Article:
Bears fans have their own personal Boys of Autumn.
Yours might be the 1985 Bears or the current team that is undefeated through two games. Depends a lot on your age.
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Mine are the 1963 Bears that were honored Sunday in Soldier Field to commemorate the 50th anniversary of their NFL championship season.
Those players are in their 70s and 80s now. Some limped out on artificial joints. Some were rolled out in wheelchairs. Some weren't fortunate enough to attend.
Only a select few such as Ed O'Bradovich and Ronnie Bull, the original Chicago Bull, still look like they could play today.
Too many other surviving members of the '63 Bears suffer too many consequences of too many hits, surgeries and medications. For a long time, decimated knees and shoulders and hips were the issue. Now brain damage is of greater concern.
Yet I never talked to a former NFL player who said he wouldn't do it again. They played football because that's what they were at that time of their lives. They were football players. Through the generations right up to the current one, football players find it difficult not to play football.
Only a certain kind of man can endure the pain of this game. I get a paper cut on my job and am done for a month; they get concussed and plead to get back on the field.
Today, huge salaries reward players for their efforts. Fifty years ago the reward was a relative pittance, along with the fringe benefits of competition and camaraderie.
Players in 1963 lived in the real world among real people and worked real jobs during the offseason. Five decades later they're older men rendered ancient by the residuals from football's brutality.
Then the other day -- on the lakefront, in the rain, shoes muddied by the soggy turf -- they had that twinkle in their eyes again.
The inclement conditions might have reminded them of so many games at Wrigley Field, the Bears' home then when bad field conditions were the norm.
Ah, the good old days.
The '63 Bears were cheered again on Sunday for winning a championship 50 years of Sundays ago, for beating the Packers twice that season, for bloodying Giants' quarterback Y.A. Tittle in the title game.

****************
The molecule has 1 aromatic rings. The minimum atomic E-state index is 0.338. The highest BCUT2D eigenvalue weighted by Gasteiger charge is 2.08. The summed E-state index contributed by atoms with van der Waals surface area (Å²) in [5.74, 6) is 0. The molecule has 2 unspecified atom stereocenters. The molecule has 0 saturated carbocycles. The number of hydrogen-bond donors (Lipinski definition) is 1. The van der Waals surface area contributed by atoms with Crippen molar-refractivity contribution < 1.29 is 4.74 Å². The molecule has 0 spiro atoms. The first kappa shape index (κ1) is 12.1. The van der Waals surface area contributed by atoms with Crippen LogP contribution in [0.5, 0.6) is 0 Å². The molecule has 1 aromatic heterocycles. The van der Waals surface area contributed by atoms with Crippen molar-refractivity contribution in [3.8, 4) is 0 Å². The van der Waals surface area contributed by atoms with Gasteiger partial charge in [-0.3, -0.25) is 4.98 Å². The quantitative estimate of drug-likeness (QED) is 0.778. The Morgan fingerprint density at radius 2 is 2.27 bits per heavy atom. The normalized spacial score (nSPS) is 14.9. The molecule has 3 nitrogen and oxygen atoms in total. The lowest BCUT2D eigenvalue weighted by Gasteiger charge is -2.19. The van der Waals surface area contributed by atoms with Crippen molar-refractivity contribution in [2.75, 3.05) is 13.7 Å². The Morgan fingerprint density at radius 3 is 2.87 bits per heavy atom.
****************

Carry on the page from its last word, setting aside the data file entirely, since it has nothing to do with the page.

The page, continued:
Kids today can have their Devin Hesters, Kyle Longs and Lance Briggses. My allegiances will remain with the Mike Pyles, Bennie McRaes and Joe Fortunatos.
You think Jay Cutler is the best Bears quarterback ever to come out of Vanderbilt? No, Billy Wade still is. You think Peanut Tillman is the Bears' best cornerback ever? No, Roosevelt Taylor still is. You think Brandon Marshall is the Bears' best wide receiver ever? No, Johnny Morris still is.
A young sports fan's favorite athletes are 10 feet tall. Fifty years later, the memories are 100 feet taller.
Of course, it remains to be seen whether it will be like that for today's kids as they grow older. Times are different, you know.
Back when the names were Wetoska and Casares instead of Bushrod and Forte, there were no ESPNs or all-sports radio stations to chronicle every player's move and expose every player's personal life.
Football was just football, not fantasy football, and players were just players, not business empires.
Chicago didn't even celebrate the 1963 Bears with a parade 50 years ago. Heck, the telecast of the championship game was blacked out in the metropolitan area.
Yet those players still are remembered for accomplishing something when they were young, healthy and at their best.
At least for a weekend, the pain of the game was eased a bit for my own personal Boys of Autumn.